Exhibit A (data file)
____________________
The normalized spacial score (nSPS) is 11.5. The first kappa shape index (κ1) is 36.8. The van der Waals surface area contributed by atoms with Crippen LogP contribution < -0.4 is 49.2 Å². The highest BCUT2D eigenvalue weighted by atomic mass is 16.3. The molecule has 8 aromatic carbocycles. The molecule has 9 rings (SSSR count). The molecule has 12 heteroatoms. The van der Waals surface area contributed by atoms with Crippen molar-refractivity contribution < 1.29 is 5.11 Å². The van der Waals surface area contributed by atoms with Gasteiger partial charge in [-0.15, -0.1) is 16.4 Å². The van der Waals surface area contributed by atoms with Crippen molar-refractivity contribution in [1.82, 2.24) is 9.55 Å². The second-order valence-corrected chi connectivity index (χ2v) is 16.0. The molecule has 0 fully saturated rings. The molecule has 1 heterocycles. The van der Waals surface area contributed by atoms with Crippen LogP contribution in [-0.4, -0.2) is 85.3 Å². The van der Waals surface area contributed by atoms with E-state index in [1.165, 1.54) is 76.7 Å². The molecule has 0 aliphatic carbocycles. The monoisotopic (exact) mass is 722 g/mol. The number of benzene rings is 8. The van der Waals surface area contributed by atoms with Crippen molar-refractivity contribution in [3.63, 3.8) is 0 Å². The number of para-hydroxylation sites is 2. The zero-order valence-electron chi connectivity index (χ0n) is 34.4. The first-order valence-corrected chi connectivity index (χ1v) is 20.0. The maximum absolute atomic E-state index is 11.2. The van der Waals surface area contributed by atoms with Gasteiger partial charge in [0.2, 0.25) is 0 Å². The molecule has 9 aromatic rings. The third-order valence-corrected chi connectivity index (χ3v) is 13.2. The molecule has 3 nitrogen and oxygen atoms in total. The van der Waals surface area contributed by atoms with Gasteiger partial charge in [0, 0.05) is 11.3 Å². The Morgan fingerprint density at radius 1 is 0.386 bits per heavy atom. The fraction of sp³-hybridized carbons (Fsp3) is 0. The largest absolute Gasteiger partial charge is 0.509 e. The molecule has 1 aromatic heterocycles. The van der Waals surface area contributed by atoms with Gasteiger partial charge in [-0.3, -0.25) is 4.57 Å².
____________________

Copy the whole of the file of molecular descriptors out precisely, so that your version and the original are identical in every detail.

The normalized spacial score (nSPS) is 11.5. The first kappa shape index (κ1) is 36.8. The van der Waals surface area contributed by atoms with Crippen LogP contribution < -0.4 is 49.2 Å². The highest BCUT2D eigenvalue weighted by atomic mass is 16.3. The molecule has 8 aromatic carbocycles. The molecule has 9 rings (SSSR count). The molecule has 12 heteroatoms. The van der Waals surface area contributed by atoms with Crippen molar-refractivity contribution < 1.29 is 5.11 Å². The van der Waals surface area contributed by atoms with Gasteiger partial charge in [-0.15, -0.1) is 16.4 Å². The van der Waals surface area contributed by atoms with Crippen molar-refractivity contribution in [1.82, 2.24) is 9.55 Å². The second-order valence-corrected chi connectivity index (χ2v) is 16.0. The molecule has 0 fully saturated rings. The molecule has 1 heterocycles. The van der Waals surface area contributed by atoms with Crippen LogP contribution in [-0.4, -0.2) is 85.3 Å². The van der Waals surface area contributed by atoms with E-state index in [1.165, 1.54) is 76.7 Å². The molecule has 0 aliphatic carbocycles. The monoisotopic (exact) mass is 722 g/mol. The number of benzene rings is 8. The van der Waals surface area contributed by atoms with Crippen molar-refractivity contribution in [3.63, 3.8) is 0 Å². The number of para-hydroxylation sites is 2. The zero-order valence-electron chi connectivity index (χ0n) is 34.4. The first-order valence-corrected chi connectivity index (χ1v) is 20.0. The maximum absolute atomic E-state index is 11.2. The van der Waals surface area contributed by atoms with Gasteiger partial charge in [0.2, 0.25) is 0 Å². The molecule has 9 aromatic rings. The third-order valence-corrected chi connectivity index (χ3v) is 13.2. The molecule has 3 nitrogen and oxygen atoms in total. The van der Waals surface area contributed by atoms with Gasteiger partial charge in [0, 0.05) is 11.3 Å². The Morgan fingerprint density at radius 1 is 0.386 bits per heavy atom. The fraction of sp³-hybridized carbons (Fsp3) is 0. The largest absolute Gasteiger partial charge is 0.509 e. The molecule has 1 aromatic heterocycles. The van der Waals surface area contributed by atoms with Gasteiger partial charge in [-0.3, -0.25) is 4.57 Å².